"Having pride to me means realizing you're never too much and you're always enough and being proud of that," Bennett tells TooFab.
Jonathan Bennett went from living in the closet during the release of "Mean Girls" to designing -- and proudly wearing -- a tank top embracing one of the movie's most iconic lines: "Too Gay to Function."
The actor partnered with Tipsy Elves this year for a new Pride collection, one with nods to the movie that made him a household name. One, written in Burn Book font, proclaims "Gay for Aaron Samuels." Another: "On Wednesday's We Wear Rainbows." And, yes, our favorite: "Get In Loser, We're Going to Pride."
Speaking with TooFab about the collaboration, Bennett opened up about his decision to wait until after the "Mean Girls" buzz died down to come out and why he's so proud to be part of that film's legacy, especially for its many LGBTQ fans. Read the full Q&A below.
A lot of actors who get recognized for one major role don't really lean into it. You've really embraced it with 'Mean Girls,' however. Between this line, the wine, your cookbook, the Ariana Grande video, why have you really gone all in?
Because Aaron Samuels is something that makes so many people happy. I thought with all the crap that's going on in the world right now and all the hatred and all the just politics and everything -- the world is so crazy, there's so much negativity being thrown everywhere -- this is something that makes people happy.
Also, you're not going to get away from 'Mean Girls.' 'Mean Girls' is everything. 'Mean Girls' is more than a movie, it's a part of people's life. They have an emotional connection to it and they have an emotional attachment to the movie. And it's a movie they quote and they speak and they say all the time. A lot of people live 'Mean Girls' day to day, so if you're part of people's lives and you can make them happy, then why not?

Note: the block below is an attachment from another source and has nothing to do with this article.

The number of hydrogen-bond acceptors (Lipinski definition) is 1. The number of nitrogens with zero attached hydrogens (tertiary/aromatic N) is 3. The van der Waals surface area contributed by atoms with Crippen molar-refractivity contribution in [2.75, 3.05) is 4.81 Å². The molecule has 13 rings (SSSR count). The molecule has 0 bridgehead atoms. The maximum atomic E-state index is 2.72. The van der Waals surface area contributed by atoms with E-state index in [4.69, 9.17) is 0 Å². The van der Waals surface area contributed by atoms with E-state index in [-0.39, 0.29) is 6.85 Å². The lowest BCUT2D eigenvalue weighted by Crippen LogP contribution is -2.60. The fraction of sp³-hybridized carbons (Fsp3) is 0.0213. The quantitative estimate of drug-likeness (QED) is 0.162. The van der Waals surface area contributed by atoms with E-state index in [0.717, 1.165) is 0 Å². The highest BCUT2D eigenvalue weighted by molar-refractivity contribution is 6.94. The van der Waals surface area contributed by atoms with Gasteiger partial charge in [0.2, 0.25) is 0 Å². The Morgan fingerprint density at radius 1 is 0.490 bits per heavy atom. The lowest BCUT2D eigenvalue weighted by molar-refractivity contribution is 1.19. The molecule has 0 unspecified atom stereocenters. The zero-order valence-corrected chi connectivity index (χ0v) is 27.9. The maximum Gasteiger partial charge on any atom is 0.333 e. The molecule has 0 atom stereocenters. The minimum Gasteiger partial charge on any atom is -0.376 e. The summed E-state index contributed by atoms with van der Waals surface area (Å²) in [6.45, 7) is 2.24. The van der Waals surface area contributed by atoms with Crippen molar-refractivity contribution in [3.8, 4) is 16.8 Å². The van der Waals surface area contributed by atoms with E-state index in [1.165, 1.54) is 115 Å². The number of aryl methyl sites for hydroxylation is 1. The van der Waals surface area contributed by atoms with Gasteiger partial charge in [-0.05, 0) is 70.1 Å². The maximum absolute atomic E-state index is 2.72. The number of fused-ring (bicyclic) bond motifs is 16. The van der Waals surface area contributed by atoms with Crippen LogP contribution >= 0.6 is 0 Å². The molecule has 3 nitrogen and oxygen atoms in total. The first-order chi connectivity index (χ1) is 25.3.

I'm also proud of 'Mean Girls' because it was -- for this generation -- one of the first movies to have a predominantly gay character that was one of the leads. Damien was such an important part to a lot of high school kids for this generation.
You and Daniel Franzese have both talked about how you were advised to stay in the closet when 'Mean Girls' came out. Do you ever think about how your career would have changed if you had come out back then?
That is the question that no one ever knows the answer to. I think 2003 is a much different climate than 2019. And 2019 isn't a climate that's completely thumbs up, guns blazing, 'This is awesome.' The cities we live in, we feel like it's completely acceptable and normal because it is and then you'll go to other parts of the country in middle America and some of the smaller towns there. It's not OK still.
There comes a time in your life when you realize it just doesn't matter and it's not worth it to not just live completely open as yourself. And that's what happened for me. I never really talked about it when 'Mean Girls' came out, my friends all knew. I just was kind of told by not anyone specifically, but everyone [to stay closeted]. We lived in a weird world where us actors who were working in the public eye at the time that were gay, we all didn't know what to do. There was no like, 'How does this work?'
The manual wasn't there.
The manual wasn't there. So we were all figuring it out together. And you know it's definitely changed a lot. It's a better climate, but I don't know if it would have changed if I would have come out earlier. I want to stress this to everyone: I don't think people should be pressured into coming out just because they're celebrities or because they're actors or because they're in the public eye or even even because they're gay. If they're not ready, that's OK, that's their time and they can do it however they want and there's no rule that says you have to do it a certain way. It's everyone's own journey and they can do it how they want. For me, I was like, OK, it was time. I was like, 'Yep, I'm done. I'm over it.' I'm like, f--kin' don't cast me, I don't care.